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High-Throughput Screening (HTS)

High-Throughput Screening (HTS) is a method used in drug discovery and molecular biology to identify active compounds, antibodies, or genes that modulate a particular biomolecular pathway.

Workflows Requiring High-Throughput Screening

The primary goal of HTS is to streamline drug discovery by rapidly analyzing a large number of potential biological modulators to identify those that have a desired effect on a specific target. HTS is commonly used in these workflows:


An Overview of the High-Throughput Screening Process


Step 1: Sample and Library Compilation

This step entails selecting a biologically relevant target, typically a protein or cellular pathway known to play a role in disease or other processes of interest. Concurrently, a diverse collection of compounds is either created or procured. These compounds, which can number in the thousands to millions, form the “library” that will be screened for potential activity against the target.


Step 2: Development of a High-Throughput-Compatible Assay

Central to the HTS process is the design and application of an effective assay. This isn’t just any test; it’s meticulously tailored to gauge the impact of library compounds on a designated biological target. To be effective in an HTS context, the assay needs to be ultra-sensitive to even the minutest changes and flexible enough to manage vast sample volumes. Additionally, the transition to automation necessitates the assay’s optimization for devices like microplate readers, often meaning it’s tailored for formats such as 96-well or 384-well plates. Beyond this, ensuring the assay’s stability and reproducibility across a vast number of samples is paramount.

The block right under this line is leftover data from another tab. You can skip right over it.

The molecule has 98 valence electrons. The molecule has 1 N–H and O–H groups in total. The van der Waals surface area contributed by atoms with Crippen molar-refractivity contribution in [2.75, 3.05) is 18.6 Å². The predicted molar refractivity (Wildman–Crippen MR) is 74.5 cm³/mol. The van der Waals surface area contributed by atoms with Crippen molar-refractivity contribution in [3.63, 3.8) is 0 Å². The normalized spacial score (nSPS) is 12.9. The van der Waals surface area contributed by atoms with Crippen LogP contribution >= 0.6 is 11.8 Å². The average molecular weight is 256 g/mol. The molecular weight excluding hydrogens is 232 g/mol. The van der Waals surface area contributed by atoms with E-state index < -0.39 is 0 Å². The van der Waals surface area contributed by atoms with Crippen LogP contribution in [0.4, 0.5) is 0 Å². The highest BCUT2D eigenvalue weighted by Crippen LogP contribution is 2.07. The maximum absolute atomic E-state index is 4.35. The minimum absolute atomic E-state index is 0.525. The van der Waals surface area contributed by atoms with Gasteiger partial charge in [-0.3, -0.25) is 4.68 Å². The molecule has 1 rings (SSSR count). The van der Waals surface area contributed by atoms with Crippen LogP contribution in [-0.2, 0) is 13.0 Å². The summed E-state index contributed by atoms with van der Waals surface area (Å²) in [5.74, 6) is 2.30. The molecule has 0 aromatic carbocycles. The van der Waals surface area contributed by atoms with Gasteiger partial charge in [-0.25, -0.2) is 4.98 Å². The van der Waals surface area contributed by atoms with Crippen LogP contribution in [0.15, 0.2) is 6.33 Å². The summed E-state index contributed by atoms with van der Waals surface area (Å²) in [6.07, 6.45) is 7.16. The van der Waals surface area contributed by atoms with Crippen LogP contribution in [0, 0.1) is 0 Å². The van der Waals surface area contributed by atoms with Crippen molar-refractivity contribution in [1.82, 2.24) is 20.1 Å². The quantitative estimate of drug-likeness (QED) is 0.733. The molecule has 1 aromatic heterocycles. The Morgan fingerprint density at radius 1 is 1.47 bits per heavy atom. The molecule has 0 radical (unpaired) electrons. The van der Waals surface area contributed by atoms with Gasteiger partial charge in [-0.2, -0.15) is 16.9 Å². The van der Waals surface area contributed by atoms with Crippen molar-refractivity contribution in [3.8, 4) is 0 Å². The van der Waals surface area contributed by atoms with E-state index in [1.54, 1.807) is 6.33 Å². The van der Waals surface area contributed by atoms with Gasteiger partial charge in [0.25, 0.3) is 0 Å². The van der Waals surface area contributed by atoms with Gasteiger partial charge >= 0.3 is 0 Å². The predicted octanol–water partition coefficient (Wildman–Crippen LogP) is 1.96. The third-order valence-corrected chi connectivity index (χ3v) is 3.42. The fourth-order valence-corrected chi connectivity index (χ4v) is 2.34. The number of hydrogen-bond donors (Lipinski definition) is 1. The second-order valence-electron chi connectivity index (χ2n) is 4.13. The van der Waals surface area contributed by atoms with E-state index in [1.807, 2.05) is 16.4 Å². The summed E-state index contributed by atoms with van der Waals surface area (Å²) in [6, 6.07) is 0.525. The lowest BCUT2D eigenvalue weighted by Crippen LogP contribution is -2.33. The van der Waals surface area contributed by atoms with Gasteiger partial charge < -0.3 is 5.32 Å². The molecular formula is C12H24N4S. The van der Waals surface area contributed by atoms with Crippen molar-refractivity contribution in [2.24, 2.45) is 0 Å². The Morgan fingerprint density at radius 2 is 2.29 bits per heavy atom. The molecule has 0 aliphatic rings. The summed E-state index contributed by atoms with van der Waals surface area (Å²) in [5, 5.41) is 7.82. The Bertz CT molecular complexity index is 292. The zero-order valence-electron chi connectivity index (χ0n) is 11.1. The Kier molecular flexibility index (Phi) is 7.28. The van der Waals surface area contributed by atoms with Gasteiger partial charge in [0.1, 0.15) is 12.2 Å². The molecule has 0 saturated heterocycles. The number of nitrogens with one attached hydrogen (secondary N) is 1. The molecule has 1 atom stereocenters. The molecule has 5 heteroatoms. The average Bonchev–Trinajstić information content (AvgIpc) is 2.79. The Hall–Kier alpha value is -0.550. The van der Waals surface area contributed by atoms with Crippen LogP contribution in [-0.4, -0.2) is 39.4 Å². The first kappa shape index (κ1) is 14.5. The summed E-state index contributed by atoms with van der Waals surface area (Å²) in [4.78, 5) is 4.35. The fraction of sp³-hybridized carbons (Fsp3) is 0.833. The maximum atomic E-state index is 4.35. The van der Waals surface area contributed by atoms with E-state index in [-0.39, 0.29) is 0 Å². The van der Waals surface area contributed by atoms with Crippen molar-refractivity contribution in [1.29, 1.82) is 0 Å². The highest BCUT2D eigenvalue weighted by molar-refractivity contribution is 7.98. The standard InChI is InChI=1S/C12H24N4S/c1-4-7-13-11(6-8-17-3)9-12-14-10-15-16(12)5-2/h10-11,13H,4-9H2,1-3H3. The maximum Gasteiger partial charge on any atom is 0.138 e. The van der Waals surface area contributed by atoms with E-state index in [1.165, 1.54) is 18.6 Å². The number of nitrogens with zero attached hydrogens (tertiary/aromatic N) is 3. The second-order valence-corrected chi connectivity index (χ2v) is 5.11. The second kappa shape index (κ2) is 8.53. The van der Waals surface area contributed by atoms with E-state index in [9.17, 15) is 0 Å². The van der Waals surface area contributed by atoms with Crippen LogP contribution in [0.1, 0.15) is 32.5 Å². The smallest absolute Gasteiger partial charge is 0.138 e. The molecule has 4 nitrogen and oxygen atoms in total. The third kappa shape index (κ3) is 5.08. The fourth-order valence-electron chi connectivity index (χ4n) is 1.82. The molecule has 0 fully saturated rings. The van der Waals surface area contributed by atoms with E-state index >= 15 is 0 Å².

Step 3: Automation Infrastructure Setup

Given the sheer volume of samples and compounds, manual handling is impractical. Therefore, specialized robotic workstations are configured to automate the process. These workstations can handle tasks ranging from dispensing precise amounts of samples and compounds to transferring liquids between microplates. The entire setup is designed to minimize errors, maximize speed, and ensure consistent handling of every sample.


Step 4: Data Collection and Analysis

After the compounds have been screened using the assay, vast amounts of data are generated. Automated plate readers, imaging systems, or other detection methods are employed to collect this data. Specialized software then processes the information, analyzing it to identify compounds that showed desired effects, known as “hits.” This step is critical, as it sets the stage for further investigations and optimizations based on these promising compounds.

Protocol Spotlights

Opentrons helps you automate High-Throughput Screening with open-source protocols for the OT-2 and Opentrons Flex


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